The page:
The Sophist combines traits from Bernstein’s earlier works, which include an intense assemblage of sounds and a dense mix of voices. By this combination, Bernstein has created a model for a rhetorical poetry that questions truth in the name of reason. Other poems in the book include “Fear and Trespass,” a dense prose piece; “The Years of Swatches,” a long, single stanza composed of very short lines; “Hitch World,” a three-page poem with stanzas; and “Like DeCLAraTionS in a HymIE CEMetArY,” which begins “WheTHer orientated or RETurned to/ STAndiNg posture/ ACCUMULAteD/ advicement and bASicALly.” From this list, one can see how The Sophist can stagger from text to text.
With Strings compiles sixty-nine poems in various forms and styles that mostly date from the 1990’s. With Strings incorporates fractured nursery rhymes, distressed mottoes, runcible riddles, and inscrutable sayings. The book ventures into the comic, the political, the whimsical, and the elegiac. At times, the work twists toward vaudevillian satire: “the toilet seat is down now/ it’s there I plan to sit/ until I find that doggy bag/ I lost while just a kid.” One of the forms used by Bernstein is the inverted ballad, as in “Besotted Desquamation.” Every line of this poem contains four words that begin with the same letter and are engaged with the quotidian. The musical element of the poems is suggested in the title of the book, With Strings. Bernstein samples everyday life and at times uses wild iambic beats. The poems collectively ask: What is art? Why is it? How is it? By asking these questions, one discovers a presence of artlessness.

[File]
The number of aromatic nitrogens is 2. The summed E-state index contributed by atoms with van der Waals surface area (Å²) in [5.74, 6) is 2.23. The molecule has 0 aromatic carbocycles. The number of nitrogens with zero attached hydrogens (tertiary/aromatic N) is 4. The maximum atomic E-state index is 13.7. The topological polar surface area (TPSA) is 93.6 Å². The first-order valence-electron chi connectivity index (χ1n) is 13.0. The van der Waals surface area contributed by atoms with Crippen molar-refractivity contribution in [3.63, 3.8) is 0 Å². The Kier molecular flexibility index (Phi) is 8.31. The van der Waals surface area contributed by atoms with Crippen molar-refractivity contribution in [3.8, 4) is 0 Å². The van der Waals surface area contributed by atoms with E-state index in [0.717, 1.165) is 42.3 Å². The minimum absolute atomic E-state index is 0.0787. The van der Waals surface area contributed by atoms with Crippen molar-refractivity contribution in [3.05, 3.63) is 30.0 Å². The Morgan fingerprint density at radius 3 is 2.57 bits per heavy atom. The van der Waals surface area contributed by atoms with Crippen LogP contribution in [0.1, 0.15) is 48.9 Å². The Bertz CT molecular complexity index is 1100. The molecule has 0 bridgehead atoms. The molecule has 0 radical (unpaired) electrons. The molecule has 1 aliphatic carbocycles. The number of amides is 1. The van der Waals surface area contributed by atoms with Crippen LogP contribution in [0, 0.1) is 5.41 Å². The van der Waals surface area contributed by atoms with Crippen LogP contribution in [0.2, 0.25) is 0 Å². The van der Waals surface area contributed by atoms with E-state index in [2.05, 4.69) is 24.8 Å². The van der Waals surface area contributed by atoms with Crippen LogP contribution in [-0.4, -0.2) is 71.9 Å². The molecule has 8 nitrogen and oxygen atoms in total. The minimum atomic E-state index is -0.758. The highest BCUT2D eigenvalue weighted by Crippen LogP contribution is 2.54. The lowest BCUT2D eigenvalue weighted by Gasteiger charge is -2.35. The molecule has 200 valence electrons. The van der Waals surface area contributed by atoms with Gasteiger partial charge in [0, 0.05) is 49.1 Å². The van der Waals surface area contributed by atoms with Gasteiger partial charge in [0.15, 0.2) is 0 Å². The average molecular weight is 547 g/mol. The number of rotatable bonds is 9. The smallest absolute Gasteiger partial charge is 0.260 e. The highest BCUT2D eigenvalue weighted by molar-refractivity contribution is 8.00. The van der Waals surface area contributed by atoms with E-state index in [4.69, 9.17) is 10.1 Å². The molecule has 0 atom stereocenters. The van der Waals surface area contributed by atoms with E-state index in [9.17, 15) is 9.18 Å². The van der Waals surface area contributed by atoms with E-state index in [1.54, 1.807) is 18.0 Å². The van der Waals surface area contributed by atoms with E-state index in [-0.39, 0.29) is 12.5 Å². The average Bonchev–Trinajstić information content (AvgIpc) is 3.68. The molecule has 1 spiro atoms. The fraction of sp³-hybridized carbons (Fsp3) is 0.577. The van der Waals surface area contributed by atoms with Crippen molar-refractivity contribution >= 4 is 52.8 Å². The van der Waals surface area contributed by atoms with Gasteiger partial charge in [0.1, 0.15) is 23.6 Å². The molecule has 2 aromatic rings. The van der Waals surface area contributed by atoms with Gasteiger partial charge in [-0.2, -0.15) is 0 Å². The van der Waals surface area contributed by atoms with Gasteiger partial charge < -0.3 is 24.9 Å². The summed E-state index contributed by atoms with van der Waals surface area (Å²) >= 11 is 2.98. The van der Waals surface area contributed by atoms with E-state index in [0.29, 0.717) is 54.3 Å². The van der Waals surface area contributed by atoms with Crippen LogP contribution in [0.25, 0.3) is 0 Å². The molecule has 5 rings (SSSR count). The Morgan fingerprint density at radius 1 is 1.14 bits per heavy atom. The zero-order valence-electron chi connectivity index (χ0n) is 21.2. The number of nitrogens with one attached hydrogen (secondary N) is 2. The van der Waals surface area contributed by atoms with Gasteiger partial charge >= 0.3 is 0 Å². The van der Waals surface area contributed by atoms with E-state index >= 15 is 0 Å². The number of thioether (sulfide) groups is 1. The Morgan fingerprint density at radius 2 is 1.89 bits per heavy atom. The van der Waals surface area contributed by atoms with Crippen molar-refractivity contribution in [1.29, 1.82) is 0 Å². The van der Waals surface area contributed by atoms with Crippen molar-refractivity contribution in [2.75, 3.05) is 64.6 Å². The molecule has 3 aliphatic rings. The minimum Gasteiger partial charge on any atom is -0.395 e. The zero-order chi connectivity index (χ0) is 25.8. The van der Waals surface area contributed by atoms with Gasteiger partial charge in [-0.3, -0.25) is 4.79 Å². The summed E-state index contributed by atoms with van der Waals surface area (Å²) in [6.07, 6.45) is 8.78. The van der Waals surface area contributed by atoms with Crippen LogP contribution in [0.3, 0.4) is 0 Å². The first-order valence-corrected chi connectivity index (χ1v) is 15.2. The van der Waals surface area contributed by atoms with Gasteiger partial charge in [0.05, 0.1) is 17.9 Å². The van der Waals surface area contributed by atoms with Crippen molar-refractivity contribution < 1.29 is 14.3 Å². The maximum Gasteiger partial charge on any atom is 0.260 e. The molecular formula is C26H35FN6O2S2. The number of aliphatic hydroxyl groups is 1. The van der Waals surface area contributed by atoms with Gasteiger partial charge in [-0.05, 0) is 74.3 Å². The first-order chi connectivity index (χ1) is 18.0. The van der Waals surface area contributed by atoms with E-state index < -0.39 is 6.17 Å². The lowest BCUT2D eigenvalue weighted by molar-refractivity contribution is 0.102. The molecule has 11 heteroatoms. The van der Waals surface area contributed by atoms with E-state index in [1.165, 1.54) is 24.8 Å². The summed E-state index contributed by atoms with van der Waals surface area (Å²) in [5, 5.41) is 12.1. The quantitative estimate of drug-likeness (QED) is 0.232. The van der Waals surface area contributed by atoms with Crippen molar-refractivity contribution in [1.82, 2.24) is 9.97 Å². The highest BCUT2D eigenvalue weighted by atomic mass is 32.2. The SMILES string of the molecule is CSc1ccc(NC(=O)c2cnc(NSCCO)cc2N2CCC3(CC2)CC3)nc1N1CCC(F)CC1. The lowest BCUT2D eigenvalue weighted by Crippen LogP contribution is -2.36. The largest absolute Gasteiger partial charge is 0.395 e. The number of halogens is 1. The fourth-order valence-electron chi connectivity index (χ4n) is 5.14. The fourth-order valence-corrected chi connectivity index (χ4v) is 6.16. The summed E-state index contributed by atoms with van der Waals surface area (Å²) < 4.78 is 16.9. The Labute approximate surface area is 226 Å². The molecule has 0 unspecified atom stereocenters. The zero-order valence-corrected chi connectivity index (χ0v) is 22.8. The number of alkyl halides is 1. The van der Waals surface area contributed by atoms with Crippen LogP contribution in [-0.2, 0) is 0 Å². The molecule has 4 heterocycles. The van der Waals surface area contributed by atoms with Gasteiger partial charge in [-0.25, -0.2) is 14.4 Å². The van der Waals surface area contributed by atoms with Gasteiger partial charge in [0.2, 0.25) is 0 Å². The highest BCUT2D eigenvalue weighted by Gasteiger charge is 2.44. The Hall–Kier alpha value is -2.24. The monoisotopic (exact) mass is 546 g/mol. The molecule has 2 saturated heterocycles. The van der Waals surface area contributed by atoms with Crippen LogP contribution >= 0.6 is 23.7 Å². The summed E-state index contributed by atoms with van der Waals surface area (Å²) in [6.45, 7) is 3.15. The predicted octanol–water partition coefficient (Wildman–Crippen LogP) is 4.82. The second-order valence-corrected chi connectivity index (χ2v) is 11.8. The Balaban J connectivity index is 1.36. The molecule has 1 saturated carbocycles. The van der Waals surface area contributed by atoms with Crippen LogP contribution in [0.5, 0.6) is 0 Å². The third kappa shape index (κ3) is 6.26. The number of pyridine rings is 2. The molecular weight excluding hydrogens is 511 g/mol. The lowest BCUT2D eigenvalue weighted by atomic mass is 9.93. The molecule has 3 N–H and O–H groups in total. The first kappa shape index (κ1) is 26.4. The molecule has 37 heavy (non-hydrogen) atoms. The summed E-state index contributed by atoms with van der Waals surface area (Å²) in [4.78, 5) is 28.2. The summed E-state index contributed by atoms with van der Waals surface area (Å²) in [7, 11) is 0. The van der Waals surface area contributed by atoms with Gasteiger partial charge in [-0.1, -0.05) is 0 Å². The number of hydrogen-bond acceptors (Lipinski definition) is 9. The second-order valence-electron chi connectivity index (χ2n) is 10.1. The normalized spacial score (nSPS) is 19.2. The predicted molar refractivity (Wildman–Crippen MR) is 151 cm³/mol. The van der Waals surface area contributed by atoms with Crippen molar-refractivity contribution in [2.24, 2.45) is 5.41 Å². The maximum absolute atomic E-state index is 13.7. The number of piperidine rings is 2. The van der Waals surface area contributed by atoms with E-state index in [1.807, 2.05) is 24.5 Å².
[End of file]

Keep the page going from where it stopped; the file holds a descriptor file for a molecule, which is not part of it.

After the terrorist attacks of September 11, 2001, some members of the literary world declared postmodernism and irony dead. Bernstein used Girly Man to show that this was not true. The poems in this book are elegiac, satiric, and defiant, coming close to song. The work responds to the historical moments that occurred while it was written. Girly Man includes poems written on the evening of September 11 and verse written in response to the subsequent war in Iraq.
In this volume, Bernstein mixes self-deprecating humor with philosophical and political thinking. The poems deal with moments of crisis and comedy and confront what is illogical about political consciousness. The book battles clichéd questions such as What are we fighting for? The book also examines the music created by Tin Pan Alley, a group of New York City songwriters working in the late nineteenth and early twentieth centuries. This is reflected in the title poem, “Girly Man”: “So be a girly man/ & sing this gurly song/ Sissies & proud/ That we would never lie our way to war.” Tin Pan Alley is not the only source of inspiration in Girly Man. Poems are also based on paintings and highway signs.
All the Whiskey in Heaven
All the Whiskey in Heaven is a collection of Bernstein’s work during a thirty-year period. It looks at how language can both limit and liberate thought. Despite this overarching theme, each poem is quite distinct. Using sound play, Bernstein alternates between the comic and the darkly tragic, demonstrating lyric excess and great emotional range. All the Whiskey in Heaven is radical, socially engaged, and philosophical, using satire, irony, and wit. Bernstein’s intention is to get the reader to think in unaccustomed ways. The poems address public, private, and poetic matters. The title poem, “All the Whiskey in Heaven,” was first published in The Nation in 2008. It is a list poem, in which almost every line begins with “Not for” and demonstrates how the speaker will not give up his love for anything in the world. “Not for an empire of my own . . ./ I’ll never stop loving you/ Not till my heart beats its last/ And even then in my words and my songs/ I will love you all over again.”